A recent post over at the SciAm blogs raised the question of how scientists more effectively could reach the general public with their research. A depressingly large number of people – even in developed countries – are scientifically illiterate, and in these days of hot debates about global climate change, low-carb diets and other equally contentious issues, many scientists sigh and shake their heads when people won’t listen to the cold, hard facts.
A duty to educate
At CERG, we’re naturally very concerned about reaching the public with our results. In theory, exercise and cardiovascular disease should be easier topics to “sell” to the public than most, but the reality is that expert advice from research institutions often drowns in a cacophony of amateur “expert” opinions. Now, it would be one thing if our research were trivial, but the reality is that our findings ideally could improve public health significantly, and consequently it should be in everyone’s interest that the message gets out.* What to do?
In the recent post on cardiac stem cell therapy, I linked to a human-interest story from CNN. In academia, the formal research paper is alpha and omega to communicate your results to others, but in the popular media, this is how a vast majority of science stories are structured:
- Start with a two-sentence summary of the findings
- Tie in some patients that will/have benefitted from the discovery and/or a compelling story about the researchers’ personal trials in getting the work done (which constitutes the body of the work)
- Throw in occasional facts about the research, simplified extensively to seem not-boring to the average reader
- Conclude by tying the results back to the life of Average Joe.
If they’re really “serious” about it, some even link to the original article on PubMed or in the journal for bonus points. This isn’t meant as a criticism of popular science writing – on the contrary I think it’s wonderful when big discoveries get some popular acclaim. The point is that presumably the model is effective since everyone uses it, begging the question of what scientists could learn from reporters to more effectively educate the general public. Is it as simple as simply integrating some compelling stories with the results?
First of all, it’s important to add some nuance to the idea of communicating research. Might the public communication of research be more effective if one tweaked its form? Emphatically yes. Should scientists start including sob stories in their peer-reviewed articles? No way! Stories can have their uses since people aren’t purely rational beings, and the emotional appeal might be necessary to spark a change in behavior. Yet at the same time, anecdotal evidence is the bane of the public scientific debate, and welcoming stories uncritically might legitimize a slew of he-said-she-said unverifiable nonsense.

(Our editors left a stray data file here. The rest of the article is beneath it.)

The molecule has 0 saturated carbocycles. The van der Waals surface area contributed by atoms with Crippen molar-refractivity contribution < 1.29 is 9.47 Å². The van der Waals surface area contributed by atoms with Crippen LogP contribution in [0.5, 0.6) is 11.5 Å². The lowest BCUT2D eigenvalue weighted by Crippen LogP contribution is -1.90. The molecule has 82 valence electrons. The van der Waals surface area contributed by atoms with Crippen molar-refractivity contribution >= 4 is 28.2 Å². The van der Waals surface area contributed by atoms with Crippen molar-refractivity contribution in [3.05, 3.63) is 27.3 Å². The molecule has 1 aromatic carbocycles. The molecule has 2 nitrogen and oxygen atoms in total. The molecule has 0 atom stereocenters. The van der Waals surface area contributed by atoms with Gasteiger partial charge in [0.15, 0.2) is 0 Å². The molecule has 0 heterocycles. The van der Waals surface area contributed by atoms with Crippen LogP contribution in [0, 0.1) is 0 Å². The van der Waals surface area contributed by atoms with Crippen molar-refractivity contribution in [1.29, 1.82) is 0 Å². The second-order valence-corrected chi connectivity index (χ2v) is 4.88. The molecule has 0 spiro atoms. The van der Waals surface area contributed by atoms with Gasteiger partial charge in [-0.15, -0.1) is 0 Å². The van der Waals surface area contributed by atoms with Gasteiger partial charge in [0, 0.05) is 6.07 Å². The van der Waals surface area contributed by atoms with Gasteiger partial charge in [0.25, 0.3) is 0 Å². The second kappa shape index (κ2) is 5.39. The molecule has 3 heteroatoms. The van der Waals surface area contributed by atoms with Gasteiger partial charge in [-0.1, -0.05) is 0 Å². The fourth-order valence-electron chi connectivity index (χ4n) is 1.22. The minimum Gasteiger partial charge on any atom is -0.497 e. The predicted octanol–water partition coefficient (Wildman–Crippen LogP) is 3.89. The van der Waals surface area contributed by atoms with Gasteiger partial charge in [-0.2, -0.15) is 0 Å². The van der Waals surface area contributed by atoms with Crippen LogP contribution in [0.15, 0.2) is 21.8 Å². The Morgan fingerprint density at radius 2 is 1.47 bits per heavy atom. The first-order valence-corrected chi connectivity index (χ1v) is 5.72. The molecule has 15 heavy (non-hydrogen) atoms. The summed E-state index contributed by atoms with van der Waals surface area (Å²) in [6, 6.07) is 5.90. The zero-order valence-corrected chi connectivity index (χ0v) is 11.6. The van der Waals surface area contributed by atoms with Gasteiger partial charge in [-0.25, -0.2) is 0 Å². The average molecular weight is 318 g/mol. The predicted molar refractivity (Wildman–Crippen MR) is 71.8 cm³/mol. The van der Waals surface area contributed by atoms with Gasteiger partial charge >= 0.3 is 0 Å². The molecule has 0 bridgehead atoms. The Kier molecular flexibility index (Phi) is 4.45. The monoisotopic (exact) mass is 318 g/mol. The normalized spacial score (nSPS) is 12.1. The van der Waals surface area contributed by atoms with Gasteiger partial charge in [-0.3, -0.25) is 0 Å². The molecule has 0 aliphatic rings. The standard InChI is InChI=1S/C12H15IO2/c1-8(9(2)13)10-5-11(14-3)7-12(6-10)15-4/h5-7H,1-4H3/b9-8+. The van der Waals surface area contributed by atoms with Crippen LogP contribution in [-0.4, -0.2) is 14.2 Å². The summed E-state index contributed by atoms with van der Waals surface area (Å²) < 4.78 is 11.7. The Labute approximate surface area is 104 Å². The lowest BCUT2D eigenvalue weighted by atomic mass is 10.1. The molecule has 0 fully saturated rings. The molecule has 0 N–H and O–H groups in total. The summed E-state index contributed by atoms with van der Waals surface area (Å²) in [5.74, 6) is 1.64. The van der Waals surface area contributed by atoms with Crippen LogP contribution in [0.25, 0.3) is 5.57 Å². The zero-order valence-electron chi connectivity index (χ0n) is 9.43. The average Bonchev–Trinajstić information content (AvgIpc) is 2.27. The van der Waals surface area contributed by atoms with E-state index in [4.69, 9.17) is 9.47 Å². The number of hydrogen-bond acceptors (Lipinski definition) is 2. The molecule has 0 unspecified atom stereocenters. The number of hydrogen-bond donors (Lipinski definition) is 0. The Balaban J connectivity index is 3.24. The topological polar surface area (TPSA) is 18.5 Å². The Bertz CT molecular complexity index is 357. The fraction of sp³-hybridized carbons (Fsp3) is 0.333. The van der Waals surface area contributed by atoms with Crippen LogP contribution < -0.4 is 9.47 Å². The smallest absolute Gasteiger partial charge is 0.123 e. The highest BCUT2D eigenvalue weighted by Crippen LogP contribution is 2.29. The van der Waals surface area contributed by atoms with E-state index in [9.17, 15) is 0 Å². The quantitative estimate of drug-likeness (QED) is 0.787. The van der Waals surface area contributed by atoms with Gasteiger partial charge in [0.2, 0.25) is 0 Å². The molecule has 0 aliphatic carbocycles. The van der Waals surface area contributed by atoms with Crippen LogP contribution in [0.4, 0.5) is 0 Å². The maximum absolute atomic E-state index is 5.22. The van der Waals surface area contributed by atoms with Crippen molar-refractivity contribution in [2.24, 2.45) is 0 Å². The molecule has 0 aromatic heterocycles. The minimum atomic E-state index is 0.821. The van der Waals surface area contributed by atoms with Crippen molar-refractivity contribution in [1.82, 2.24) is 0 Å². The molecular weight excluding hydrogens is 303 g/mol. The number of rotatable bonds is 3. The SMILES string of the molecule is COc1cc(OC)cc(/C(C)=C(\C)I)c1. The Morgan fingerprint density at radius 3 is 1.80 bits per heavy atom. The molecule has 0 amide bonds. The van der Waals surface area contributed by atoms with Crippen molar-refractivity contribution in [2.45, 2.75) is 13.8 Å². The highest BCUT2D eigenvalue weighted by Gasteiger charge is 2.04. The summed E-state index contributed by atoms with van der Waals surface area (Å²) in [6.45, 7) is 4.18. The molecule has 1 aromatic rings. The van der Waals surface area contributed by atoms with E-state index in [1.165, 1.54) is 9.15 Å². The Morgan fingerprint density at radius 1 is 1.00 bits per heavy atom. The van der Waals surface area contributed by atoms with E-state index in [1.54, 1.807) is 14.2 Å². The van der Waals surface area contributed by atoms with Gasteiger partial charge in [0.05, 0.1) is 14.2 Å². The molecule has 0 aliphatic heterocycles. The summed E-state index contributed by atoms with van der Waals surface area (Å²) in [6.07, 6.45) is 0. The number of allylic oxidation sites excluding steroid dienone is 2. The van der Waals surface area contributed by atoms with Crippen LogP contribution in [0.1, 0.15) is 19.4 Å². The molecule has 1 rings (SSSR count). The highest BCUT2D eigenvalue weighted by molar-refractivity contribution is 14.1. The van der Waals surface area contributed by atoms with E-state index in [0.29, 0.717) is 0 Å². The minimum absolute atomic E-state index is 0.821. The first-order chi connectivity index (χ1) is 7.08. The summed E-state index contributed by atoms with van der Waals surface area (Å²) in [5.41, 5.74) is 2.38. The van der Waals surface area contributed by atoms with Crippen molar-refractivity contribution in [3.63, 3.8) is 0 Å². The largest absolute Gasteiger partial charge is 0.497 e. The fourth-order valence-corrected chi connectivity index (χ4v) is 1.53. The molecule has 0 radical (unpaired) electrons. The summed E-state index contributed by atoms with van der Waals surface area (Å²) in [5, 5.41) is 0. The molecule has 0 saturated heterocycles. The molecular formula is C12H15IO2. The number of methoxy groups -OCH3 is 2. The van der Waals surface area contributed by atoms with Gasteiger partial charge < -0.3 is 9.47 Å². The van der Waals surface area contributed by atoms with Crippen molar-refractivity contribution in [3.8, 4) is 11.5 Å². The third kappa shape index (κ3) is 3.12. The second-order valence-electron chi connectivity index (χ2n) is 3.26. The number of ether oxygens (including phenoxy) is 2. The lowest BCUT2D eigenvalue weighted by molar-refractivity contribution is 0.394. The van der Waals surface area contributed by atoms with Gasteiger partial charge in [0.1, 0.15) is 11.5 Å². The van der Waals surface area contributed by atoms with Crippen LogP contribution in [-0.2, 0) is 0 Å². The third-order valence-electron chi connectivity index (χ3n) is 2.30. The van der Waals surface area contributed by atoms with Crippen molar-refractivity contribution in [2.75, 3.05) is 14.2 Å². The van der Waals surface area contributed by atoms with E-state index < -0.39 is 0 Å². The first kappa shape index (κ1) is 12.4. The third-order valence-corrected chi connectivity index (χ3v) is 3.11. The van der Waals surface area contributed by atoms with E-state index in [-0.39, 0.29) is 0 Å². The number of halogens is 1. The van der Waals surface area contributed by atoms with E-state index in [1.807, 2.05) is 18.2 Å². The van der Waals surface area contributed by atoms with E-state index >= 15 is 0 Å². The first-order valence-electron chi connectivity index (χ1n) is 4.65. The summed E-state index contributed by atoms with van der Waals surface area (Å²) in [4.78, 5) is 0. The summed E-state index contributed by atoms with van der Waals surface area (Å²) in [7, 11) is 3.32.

We see it all the time in outrageous claims like vaccines causing autism, or miracle cures from homeopathy. A friend of a friend said she had a perfectly normal baby boy until he got his shots. Then a few months later, he started having issues and was diagnosed with autism – I’m never letting my kids take that risk! These sorts of hyperemotional responses lead us to irrational actions, contrary to any scientific evidence. To tip the balance, the SciAm post argues that the story of the kid who died from measles since his parents feared the vaccine needs to be proclaimed more loudly. But is it the scientist’s role to gather stories in addition to data before addressing the public?
Finding a balance – research, evidence and advocacy
As a scientist, you have to walk a fine line. Science and advocacy are linked – or at least should be, assuming you want a factual debate, rather than a purely emotional or ideological one – but they’re not identical. When scientists go out in the media with expert advice, they’re supposed to bring the facts to the table, but for many, a story illustrating the point might be equally, if not more effective.
What role does that leave for the scientist? Showing up with only data, and hoping someone else can add the necessary emotion seems like a gamble at best… The staunchest opponents to putting a human face on research results might want to consider whether it truly is the dichotomy presented thus far. Is there an inherent contradiction to presenting a story alongside factual evidence, or can scientists do both without crossing the border to advocacy? Is advocacy an inherent part of a scientist’s mandate, or overstepping one’s boundaries? What do you think?
Are there issues to a scientist presenting stories to help visualize research results, or is this a false dichotomy? To what extent should scientists use stories when communicating with the public about their research? Share your opinion in the comments!
* The message, in a nutshell, being that inactivity is a significant health risk, and even shorter bouts of exercise – especially if done right – can be very effective in preventing lifestyle-related disease.
Written by Hanna Sofie Ellingsen at CERG.